by Robyn Whitaker
Lately I have taken to interrupting students who begin a sentence with “I feel…” and asking them to rephrase their statement on the basis of argument and evidence. While I’m not trying to convey that feelings are irrelevant, I am attempting to help highly churched seminary students learn to separate their own assumptions and emotions about the biblical text from interpretations that can be argued for on the basis of historical and literary evidence. At least that is what I tell myself. John Corrigan’s Emptiness: Feeling Christian in America has challenged me to think again.
If I’m honest this process of separating emotion from reason is frustrating and I find myself thinking back to a student I taught very early on. On the first day of an Introduction to the New Testament course she described herself as a “feminist, atheist, Jew.” She had never read the New Testament and I found her discovery of it throughout the semester rather delightful. At a superficial level it was easy to think of her as a student free of all that religious bias, a sharp contrast to the clearing of clutter that often has to occur for the highly churched when introducing them to biblical scholarship. Of course, she was no more “free” than the others; her assumptions and experiences of the text were just refreshingly different to me.
Corrigan’s Emptiness talks about the role of emotion in religion and particularly the requirement of emptiness in American Christianity. Whilst he speaks about a particularly American context it is an interesting idea to think with as a teacher of biblical texts. For starters, it has helped me become aware of my own bias as a teacher and some of my own assumptions that needs to be challenged. I am deeply ambivalent about emotion and I prize the rational. This means I rarely engage emotions in the classroom and I am at risk of ignoring them in the texts I teach.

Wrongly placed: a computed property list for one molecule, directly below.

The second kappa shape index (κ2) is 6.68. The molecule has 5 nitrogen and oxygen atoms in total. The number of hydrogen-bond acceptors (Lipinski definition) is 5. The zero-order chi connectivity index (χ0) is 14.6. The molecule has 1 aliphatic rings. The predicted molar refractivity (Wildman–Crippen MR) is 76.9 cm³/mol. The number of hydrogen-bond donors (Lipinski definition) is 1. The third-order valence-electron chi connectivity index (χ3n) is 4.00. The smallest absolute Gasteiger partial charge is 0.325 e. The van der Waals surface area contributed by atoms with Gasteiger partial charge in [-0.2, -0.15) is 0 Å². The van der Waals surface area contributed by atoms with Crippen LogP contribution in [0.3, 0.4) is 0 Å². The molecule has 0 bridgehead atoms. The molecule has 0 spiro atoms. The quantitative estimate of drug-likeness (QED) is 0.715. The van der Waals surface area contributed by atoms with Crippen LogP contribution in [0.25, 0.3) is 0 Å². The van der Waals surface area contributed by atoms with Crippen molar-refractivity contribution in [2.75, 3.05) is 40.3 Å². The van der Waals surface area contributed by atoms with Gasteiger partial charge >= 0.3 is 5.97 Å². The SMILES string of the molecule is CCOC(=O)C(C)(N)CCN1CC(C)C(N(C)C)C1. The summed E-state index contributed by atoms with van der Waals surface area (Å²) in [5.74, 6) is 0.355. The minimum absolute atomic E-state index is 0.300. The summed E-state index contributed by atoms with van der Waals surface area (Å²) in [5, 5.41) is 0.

There are a couple of implications for teaching the Bible that spring to mind when reading Corrigan’s work on emptiness. Firstly, students who come from the kinds of religious backgrounds Corrigan describes might not be aware of how all pervasive this idea is, that they are empty vessels who receive God’s word. In its worst form this emptiness ideology supports the doctrinal idea that the Bible came down from the divine realm in its final form and thus negates the insights of history, context, and a whole range of scholarly pursuits such as source and redaction criticism. That is, it negates human contributions to divine revelation. Similarly, it can manifest in a naïvety about students’ own assumptions or a resistance to having to do with “work” of interpretation. Surely the text should just be clear for those willing to receive it?
I currently use a couple of class exercises to try and counter these issues. At the beginning of semester I ask students to write a reflective piece about who they are as interpreters, explicitly asking them to name their biases and core identities. At the end of the semester I return their reflection and ask them to think about what has changed. Of course, this exercise works best for the already self-aware. In a seminary context I think it could helpfully be reframed in terms of emptiness and the desire to be filled. Additionally, I hold a debate in class about whether theology precedes or follows scripture and, lastly, I ask them to think about authority and whose authority they have trusted to teach or interpret the Bible for them. These latter two conversations tend to reveal unstated suppositions and can help with self-awareness, but there is still the issue of emotion.
An unavoidable implication of Corrigan’s work is that emotions relate deeply to cognition. If we are educating whole persons we are engaging with them intellectually, bodily, emotionally, contextually. How we do that in an integrated way is something I’m still working on: it is easier to find ways of sidelining or externalizing emotion than engaging it. Moreover, if Corrigan is correct, emotion plays a major role in every religion and here we move beyond the individual. I plan to try and help students recognize the emotions, including emptiness, on display in the biblical text so a conversation can begin. Indeed, doing so might help students, in the words of Corrigan, be “better positioned to appreciate the similarities and differences among religious groups in different parts of the world. … [and] able to better understand religion in relation to other aspects of life” (p. 16).